Aram Il’yich Khachaturian (1903 – 1978) was a Soviet Armenian composer and conductor and is best known for his composition the Sabre Dance. He was the most renowned Armenian composer of the 20th century and is considered one of Soviet Russia’s leading composer. While following the established musical traditions of Russia, he broadly used Armenia and, to a lesser extent, Caucasian, Eastern & Central European, and Middle Eastern peoples’ folk music in his works. His style is “characterized by colorful harmonies, captivating rhythms, virtuosity, improvisations, and sensuous melodies”. The trio performed movements 1 and 3 from his Trio for Clarinet, Violin and Piano.
In the vernacular the clarinet has been referred to as a liquorice stick. Maybe it is the colour of the instrument but I like to think it is because of the liquid smoothness of the music of Mozart when played on the clarinet. Autumn Tones pulled us away from the “edginess” of contemporary classical music into the smooth mainstream of WolfgangAmadeus Mozart’s Kegelstatt Trio, K498 in E flat Major for piano, clarinet and viola. No composer before Mozart had written for this combination of instruments. The origin of the nickname Kegelstatt is interesting. The German word Kegelstatt means “a place where skittles are played,” akin to a bowling alley. Mozart is reputed to have written this while playing skittles. At the time the clarinet was a relatively new instrument and in the first performance the then vituoso Anton Stadler played clarinet, Mozart the viola, and Franziska von Jacquin the piano. This trio composition, along with his Clarinet Quintet and Clarinet concerto helped increase the instrument’s popularity. The piece is in three movements: Andante / Menuetto / Rondeaux: Allegretto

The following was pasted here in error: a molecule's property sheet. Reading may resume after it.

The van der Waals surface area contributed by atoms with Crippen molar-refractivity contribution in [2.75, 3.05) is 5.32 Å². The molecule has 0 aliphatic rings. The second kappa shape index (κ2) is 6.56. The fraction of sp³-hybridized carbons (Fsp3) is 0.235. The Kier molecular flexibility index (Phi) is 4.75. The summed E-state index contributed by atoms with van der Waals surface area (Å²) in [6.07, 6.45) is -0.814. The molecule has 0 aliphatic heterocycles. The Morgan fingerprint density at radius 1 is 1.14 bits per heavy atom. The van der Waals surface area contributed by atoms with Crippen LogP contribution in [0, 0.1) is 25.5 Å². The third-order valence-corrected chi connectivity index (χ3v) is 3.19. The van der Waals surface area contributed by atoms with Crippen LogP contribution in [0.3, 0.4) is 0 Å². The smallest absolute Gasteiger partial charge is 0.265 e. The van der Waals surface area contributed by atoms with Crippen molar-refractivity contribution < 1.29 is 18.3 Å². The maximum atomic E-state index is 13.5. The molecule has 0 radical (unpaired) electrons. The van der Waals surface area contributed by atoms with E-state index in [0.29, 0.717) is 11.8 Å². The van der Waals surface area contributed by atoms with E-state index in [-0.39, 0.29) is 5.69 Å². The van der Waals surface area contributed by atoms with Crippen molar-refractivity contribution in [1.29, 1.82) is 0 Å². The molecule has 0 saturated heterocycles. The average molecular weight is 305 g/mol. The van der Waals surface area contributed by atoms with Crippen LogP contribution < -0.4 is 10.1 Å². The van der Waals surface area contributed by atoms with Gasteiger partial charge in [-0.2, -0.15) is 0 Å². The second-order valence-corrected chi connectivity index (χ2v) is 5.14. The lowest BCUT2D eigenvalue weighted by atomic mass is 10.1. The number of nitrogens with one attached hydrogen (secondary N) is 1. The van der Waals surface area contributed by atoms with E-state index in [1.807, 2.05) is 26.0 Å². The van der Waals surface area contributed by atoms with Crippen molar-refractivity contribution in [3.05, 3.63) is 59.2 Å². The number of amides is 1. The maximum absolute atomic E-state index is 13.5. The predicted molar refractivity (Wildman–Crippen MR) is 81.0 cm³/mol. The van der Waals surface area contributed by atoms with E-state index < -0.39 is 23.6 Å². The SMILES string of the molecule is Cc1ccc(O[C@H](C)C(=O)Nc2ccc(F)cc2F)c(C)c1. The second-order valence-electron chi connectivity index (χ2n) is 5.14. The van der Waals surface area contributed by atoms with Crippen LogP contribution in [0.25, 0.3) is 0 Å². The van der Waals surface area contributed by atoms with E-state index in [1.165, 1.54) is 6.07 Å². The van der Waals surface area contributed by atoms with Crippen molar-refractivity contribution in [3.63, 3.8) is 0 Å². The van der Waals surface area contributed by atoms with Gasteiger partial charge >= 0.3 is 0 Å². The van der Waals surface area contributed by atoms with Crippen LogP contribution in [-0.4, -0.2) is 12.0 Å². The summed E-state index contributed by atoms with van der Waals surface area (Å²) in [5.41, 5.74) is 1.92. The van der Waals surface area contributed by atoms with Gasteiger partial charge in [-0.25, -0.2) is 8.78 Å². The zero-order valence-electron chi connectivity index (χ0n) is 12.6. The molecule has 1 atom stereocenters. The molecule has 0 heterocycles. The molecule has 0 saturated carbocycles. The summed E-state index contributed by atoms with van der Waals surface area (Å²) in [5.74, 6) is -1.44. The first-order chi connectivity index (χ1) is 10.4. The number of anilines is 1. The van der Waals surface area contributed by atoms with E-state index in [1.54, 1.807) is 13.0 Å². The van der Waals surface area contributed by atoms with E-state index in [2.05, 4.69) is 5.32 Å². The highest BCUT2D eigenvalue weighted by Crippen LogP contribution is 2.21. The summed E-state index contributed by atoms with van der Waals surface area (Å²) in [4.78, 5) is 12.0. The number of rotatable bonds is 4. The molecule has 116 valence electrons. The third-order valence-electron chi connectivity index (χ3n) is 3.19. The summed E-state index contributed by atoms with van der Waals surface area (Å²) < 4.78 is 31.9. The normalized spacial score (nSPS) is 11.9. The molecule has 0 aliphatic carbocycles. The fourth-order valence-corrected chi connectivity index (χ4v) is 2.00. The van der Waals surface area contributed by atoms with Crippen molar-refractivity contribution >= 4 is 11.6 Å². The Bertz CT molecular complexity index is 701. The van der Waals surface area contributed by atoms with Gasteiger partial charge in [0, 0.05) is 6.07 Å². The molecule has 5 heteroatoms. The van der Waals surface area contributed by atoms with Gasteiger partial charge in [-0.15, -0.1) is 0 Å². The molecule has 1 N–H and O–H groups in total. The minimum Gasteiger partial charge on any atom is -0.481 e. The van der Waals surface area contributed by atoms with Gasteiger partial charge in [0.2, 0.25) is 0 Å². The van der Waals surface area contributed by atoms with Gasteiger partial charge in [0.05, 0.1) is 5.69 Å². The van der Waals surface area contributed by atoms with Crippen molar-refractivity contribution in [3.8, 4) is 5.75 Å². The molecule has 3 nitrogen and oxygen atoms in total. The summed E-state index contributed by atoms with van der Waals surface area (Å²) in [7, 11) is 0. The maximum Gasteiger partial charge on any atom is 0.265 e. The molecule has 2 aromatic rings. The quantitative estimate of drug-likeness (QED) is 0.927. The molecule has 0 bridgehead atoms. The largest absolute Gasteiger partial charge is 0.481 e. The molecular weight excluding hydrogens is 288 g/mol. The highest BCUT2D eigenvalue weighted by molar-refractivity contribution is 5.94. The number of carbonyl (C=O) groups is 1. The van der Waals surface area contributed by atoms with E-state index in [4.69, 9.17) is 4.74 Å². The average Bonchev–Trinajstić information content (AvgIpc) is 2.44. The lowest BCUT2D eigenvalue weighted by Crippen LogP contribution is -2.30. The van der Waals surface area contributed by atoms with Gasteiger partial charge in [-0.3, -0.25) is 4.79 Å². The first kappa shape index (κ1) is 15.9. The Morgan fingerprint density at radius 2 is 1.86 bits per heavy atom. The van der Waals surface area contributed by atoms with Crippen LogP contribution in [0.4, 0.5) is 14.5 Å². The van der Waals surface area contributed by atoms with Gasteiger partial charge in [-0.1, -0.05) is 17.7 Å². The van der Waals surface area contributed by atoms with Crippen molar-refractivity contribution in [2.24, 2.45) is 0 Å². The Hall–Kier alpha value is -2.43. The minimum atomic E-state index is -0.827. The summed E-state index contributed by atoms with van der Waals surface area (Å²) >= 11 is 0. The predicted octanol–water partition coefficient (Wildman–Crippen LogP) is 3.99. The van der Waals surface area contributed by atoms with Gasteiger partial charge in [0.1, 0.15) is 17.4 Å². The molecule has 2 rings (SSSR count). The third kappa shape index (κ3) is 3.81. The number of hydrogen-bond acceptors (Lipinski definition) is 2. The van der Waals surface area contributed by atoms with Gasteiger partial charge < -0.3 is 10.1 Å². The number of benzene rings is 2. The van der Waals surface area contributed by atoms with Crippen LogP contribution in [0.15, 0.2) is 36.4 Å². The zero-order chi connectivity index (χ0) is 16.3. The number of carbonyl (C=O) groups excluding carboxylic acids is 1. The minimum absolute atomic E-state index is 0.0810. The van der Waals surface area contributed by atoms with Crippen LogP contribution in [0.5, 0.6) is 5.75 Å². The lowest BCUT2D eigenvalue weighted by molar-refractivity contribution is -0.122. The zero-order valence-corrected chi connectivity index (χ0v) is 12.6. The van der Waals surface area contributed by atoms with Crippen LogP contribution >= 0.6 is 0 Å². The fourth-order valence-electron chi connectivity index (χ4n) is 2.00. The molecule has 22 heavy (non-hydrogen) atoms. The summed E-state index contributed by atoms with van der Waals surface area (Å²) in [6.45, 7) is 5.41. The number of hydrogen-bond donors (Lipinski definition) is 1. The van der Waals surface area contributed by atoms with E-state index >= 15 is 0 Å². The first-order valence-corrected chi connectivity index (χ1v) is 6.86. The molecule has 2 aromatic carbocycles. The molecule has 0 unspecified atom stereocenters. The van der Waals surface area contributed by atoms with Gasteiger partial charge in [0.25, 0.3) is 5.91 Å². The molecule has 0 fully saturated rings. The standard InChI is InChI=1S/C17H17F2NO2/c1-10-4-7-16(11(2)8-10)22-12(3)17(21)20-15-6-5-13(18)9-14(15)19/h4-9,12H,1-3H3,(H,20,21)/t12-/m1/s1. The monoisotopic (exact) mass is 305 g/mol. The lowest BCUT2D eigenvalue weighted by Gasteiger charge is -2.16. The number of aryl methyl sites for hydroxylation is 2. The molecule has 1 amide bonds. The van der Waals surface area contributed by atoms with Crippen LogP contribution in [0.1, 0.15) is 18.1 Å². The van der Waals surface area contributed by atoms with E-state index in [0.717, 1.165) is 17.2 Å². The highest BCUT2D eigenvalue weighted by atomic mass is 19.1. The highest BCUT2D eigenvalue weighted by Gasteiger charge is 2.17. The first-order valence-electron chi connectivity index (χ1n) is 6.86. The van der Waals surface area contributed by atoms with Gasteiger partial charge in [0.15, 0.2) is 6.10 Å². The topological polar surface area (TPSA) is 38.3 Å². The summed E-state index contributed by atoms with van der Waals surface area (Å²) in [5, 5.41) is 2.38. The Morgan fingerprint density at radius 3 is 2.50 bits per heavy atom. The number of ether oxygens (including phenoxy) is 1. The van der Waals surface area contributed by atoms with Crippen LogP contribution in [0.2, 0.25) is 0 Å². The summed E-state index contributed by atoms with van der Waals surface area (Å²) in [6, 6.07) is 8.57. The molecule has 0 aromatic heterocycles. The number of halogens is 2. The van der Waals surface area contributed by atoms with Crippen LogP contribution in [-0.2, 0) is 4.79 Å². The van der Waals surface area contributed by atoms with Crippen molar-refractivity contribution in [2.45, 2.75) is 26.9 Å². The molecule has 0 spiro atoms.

For the final piece the trio took us back to the edge for a little slice of Yiddish Klezmer in the tune Moldavanke. This style of music is mostly associated with Eastern European Jewish traditions and is performed in a lively bouncing style with overtones of Jewish humor and melancholy. Nicola has fallen in love with the style and wants to put together a Klezmer band.
Autumn Tones would like to thank The Kootenay Cultural Alliance and sponsors that have made this tour possible.
A BONUS: By it’s very nature music is of the moment. As soon as the musical note leaps into the air it is in the process of dying and until the invention of sound recordings that was it. All we had left were memories. The recording industry has changed all that and performances can become more permanent if they are recorded. Unfortunately not all performances make it “onto wax”. This concert by Autumn Tones is now but a pleasant memory. Perhaps some day Autumn Tones and The Selkirk Trio can be persuaded to record those musical gems that over recent years they have cast to the winds. To make up for that here is a bonus for you from YouTube –
Darius Milhaud: Suite op.157b for Clarinet, Violin and Piano – Cologne Chamber Soloists